Role of oxidative stress on diesel-enhanced influenza infection in mice
1 Division of Pulmonary, Allergy, and Critical Care, Duke University Medical Center, 106 Research Dr., 2100B MSRB2, Durham, NC 27710, USA
2 Environmental Public Health Division, National Health and Environmental Effects Research Laboratory, United States Environmental Protection Agency, 109 T.W. Alexander Dr., RTP, NC, 27711, USA
3 Air Pollution Prevention and Control Division, National Risk Management Research Laboratory, United States Environmental Protection Agency, 109 T.W. Alexander Dr., RTP, NC 27711, USA
4 Center for Environmental Medicine, Asthma, and Lung Biology, University of North Carolina, 104 Mason Farm Rd, CB 7310, Chapel Hill, NC 27599, USA
5 Department of Pediatrics, University of North Carolina, 104 Mason Farm Rd, CB 7310, Chapel Hill, NC 27599, USA
Particle and Fibre Toxicology 2010, 7:34 doi:10.1186/1743-8977-7-34Published: 22 November 2010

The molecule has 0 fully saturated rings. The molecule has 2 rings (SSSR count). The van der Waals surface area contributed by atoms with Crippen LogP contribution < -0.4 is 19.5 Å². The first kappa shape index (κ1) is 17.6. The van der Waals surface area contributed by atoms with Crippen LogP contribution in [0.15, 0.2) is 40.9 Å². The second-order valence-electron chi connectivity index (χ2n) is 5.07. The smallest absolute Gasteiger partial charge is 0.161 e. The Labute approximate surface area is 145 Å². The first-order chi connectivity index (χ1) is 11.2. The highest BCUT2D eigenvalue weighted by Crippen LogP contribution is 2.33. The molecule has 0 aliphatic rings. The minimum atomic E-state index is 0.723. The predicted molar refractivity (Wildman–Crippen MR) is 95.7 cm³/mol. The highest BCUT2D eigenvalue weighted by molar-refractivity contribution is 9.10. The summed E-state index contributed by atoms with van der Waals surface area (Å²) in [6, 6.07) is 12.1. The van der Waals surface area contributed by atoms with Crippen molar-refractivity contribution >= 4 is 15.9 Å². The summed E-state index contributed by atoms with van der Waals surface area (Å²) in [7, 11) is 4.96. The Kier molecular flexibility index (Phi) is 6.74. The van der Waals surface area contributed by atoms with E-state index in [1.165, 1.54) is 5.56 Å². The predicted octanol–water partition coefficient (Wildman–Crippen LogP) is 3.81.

Numerous studies have shown that air pollutants, including diesel exhaust (DE), reduce host defenses, resulting in decreased resistance to respiratory infections. This study sought to determine if DE exposure could affect the severity of an ongoing influenza infection in mice, and examine if this could be modulated with antioxidants. BALB/c mice were treated by oropharyngeal aspiration with 50 plaque forming units of influenza A/HongKong/8/68 and immediately exposed to air or 0.5 mg/m3 DE (4 hrs/day, 14 days). Mice were necropsied on days 1, 4, 8 and 14 post-infection and lungs were assessed for virus titers, lung inflammation, immune cytokine expression and pulmonary responsiveness (PR) to inhaled methacholine. Exposure to DE during the course of infection caused an increase in viral titers at days 4 and 8 post-infection, which was associated with increased neutrophils and protein in the BAL, and an early increase in PR. Increased virus load was not caused by decreased interferon levels, since IFN-β levels were enhanced in these mice. Expression and production of IL-4 was significantly increased on day 1 and 4 p.i. while expression of the Th1 cytokines, IFN-γ and IL-12p40 was decreased. Treatment with the antioxidant N-acetylcysteine did not affect diesel-enhanced virus titers but blocked the DE-induced changes in cytokine profiles and lung inflammation. We conclude that exposure to DE during an influenza infection polarizes the local immune responses to an IL-4 dominated profile in association with increased viral disease, and some aspects of this effect can be reversed with antioxidants.